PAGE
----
Monday, June 25, 2012

A Summer Rerun--Daddy and The Lady Banks Rose

 We moved back to Chesterfield County in 1989 after Mac retired from the Navy. I had told him that since I had followed him all over the world for so many years, it was time for him to follow me, and that I was going to Chesterfield.  Like any sensible man, he followed. My parents were happy that we were settling nearby and that they would get to be closer to their grandsons.
     Mama, who was a master gardener in all but degree, was eager to share her plant knowledge with Mac and me. She took us all over their massive yard pointing out the beds of roses, the huge scattering of daffodils in the woods and in particular the Lady Banks Rose that was growing up the side of the garage. She had planted it as a stripling about 12 inches high and had pampered it and babied it for ten years. Now in January, she was anxious to show us how she had placed brackets on the garage to secure it to so that it was 15 or so feet up and then swagging down. She told us the blooms this year would be spectacular and it would occur around Easter. I shared in her excitement and everytime I went to visit was greeted by the site of the bare limbed Lady Banks. I would go over and examine it for signs of first leaf.
     Okay, now Daddy had a pair of loppers that he used to trim the trees to keep their branches from assaulting him when he was riding the mower or driving the car down the drive. He loved those loppers. They weren't much to look at as loppers go, but they were kept lovingly oiled and ready for action on a hook on the wall inside the garage.   Weekends starting in early spring were dedicated to neatening up flower beds, opening garden plots out back for the veggies that Mama grew with pride and aplomb and general yard work and weeding was carried out. Our younger son Michael enjoyed spending weekends at his "sweet little Grandma's". He didn't mind helping out there, though I couldn't get him to turn his hand in the yard at home. I would go to pick him up and take the chance to admire the Lady Banks and ooh and ahh over the new leaves it was putting on. It really was going to be glorious this year, I could tell. So one warm Saturday morning, I took Michael to spend the day at Grandma's. Daddy was out and about, no suit and tie but dressed in his yard work gear, a well worn pair of khaki shorts an old plaid shirt and faded green hat on his head. Oh, and loppers in hand. He had trimmed the magnolia tree limbs and was clearing the circle of dead branches and weeds that Mama and the kids had pulled. He waved at me as I dropped Michael off. I glanced at the beauty of the Lady Banks and dreamed of having one like it one day.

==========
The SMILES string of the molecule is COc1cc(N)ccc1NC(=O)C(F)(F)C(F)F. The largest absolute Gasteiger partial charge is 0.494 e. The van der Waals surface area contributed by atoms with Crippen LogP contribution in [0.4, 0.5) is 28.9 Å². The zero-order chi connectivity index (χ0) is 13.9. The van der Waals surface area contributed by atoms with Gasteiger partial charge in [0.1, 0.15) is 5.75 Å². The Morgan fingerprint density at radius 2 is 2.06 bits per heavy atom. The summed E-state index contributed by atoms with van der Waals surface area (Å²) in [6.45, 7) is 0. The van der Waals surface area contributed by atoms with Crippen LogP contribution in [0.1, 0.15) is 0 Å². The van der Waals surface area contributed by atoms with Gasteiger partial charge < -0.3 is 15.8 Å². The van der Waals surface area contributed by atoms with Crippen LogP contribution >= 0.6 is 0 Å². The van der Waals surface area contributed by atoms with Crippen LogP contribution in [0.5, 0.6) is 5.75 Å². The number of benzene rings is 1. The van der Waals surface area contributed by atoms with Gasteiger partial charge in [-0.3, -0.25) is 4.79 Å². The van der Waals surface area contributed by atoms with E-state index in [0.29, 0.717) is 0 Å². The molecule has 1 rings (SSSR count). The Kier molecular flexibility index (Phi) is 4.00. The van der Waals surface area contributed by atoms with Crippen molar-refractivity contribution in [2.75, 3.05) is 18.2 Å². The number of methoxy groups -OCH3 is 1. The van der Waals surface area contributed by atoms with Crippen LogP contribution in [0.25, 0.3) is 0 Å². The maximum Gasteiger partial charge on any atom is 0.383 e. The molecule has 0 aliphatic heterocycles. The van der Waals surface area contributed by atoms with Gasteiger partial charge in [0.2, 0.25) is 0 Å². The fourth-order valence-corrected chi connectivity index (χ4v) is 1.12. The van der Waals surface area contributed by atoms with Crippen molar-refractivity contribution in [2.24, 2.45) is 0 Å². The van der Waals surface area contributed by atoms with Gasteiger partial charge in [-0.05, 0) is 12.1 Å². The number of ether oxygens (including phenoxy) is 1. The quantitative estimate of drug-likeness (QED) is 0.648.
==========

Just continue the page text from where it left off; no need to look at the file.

So it's about 4:30 that afternoon when the phone rings. On the other end, Michael is breathless with something akin to fear. "Mom, you've got to come here quick, Grandma is going to kill Grandpa!"